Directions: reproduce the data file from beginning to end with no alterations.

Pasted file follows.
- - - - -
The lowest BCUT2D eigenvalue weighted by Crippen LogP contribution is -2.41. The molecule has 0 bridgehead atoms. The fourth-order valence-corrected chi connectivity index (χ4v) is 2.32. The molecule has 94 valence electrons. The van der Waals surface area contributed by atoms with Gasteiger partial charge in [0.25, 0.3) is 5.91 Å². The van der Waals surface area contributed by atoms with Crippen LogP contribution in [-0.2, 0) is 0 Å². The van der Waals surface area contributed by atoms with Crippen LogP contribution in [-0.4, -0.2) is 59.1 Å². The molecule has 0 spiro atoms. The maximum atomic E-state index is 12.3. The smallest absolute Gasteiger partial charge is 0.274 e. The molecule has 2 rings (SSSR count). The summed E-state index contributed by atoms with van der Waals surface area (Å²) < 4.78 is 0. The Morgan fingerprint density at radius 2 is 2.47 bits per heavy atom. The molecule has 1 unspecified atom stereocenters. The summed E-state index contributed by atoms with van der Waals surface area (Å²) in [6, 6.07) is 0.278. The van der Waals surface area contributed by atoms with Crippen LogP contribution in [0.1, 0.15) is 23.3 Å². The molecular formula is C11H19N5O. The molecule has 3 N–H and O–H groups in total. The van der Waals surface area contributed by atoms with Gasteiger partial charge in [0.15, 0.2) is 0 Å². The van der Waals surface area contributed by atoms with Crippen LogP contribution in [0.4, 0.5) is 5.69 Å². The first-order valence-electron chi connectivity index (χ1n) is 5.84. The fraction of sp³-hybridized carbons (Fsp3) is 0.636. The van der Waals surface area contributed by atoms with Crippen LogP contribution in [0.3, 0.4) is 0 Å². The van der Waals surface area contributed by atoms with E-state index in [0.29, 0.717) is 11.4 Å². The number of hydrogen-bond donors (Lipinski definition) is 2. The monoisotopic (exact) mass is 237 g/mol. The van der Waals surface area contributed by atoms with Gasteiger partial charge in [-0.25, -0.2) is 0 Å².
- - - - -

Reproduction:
The lowest BCUT2D eigenvalue weighted by Crippen LogP contribution is -2.41. The molecule has 0 bridgehead atoms. The fourth-order valence-corrected chi connectivity index (χ4v) is 2.32. The molecule has 94 valence electrons. The van der Waals surface area contributed by atoms with Gasteiger partial charge in [0.25, 0.3) is 5.91 Å². The van der Waals surface area contributed by atoms with Crippen LogP contribution in [-0.2, 0) is 0 Å². The van der Waals surface area contributed by atoms with Crippen LogP contribution in [-0.4, -0.2) is 59.1 Å². The molecule has 0 spiro atoms. The maximum atomic E-state index is 12.3. The smallest absolute Gasteiger partial charge is 0.274 e. The molecule has 2 rings (SSSR count). The summed E-state index contributed by atoms with van der Waals surface area (Å²) < 4.78 is 0. The Morgan fingerprint density at radius 2 is 2.47 bits per heavy atom. The molecule has 1 unspecified atom stereocenters. The summed E-state index contributed by atoms with van der Waals surface area (Å²) in [6, 6.07) is 0.278. The van der Waals surface area contributed by atoms with Crippen LogP contribution in [0.1, 0.15) is 23.3 Å². The molecular formula is C11H19N5O. The molecule has 3 N–H and O–H groups in total. The van der Waals surface area contributed by atoms with Gasteiger partial charge in [0.15, 0.2) is 0 Å². The van der Waals surface area contributed by atoms with Crippen LogP contribution in [0.4, 0.5) is 5.69 Å². The first-order valence-electron chi connectivity index (χ1n) is 5.84. The fraction of sp³-hybridized carbons (Fsp3) is 0.636. The van der Waals surface area contributed by atoms with Crippen LogP contribution in [0.3, 0.4) is 0 Å². The van der Waals surface area contributed by atoms with E-state index in [0.29, 0.717) is 11.4 Å². The number of hydrogen-bond donors (Lipinski definition) is 2. The monoisotopic (exact) mass is 237 g/mol. The van der Waals surface area contributed by atoms with Gasteiger partial charge in [-0.25, -0.2) is 0 Å².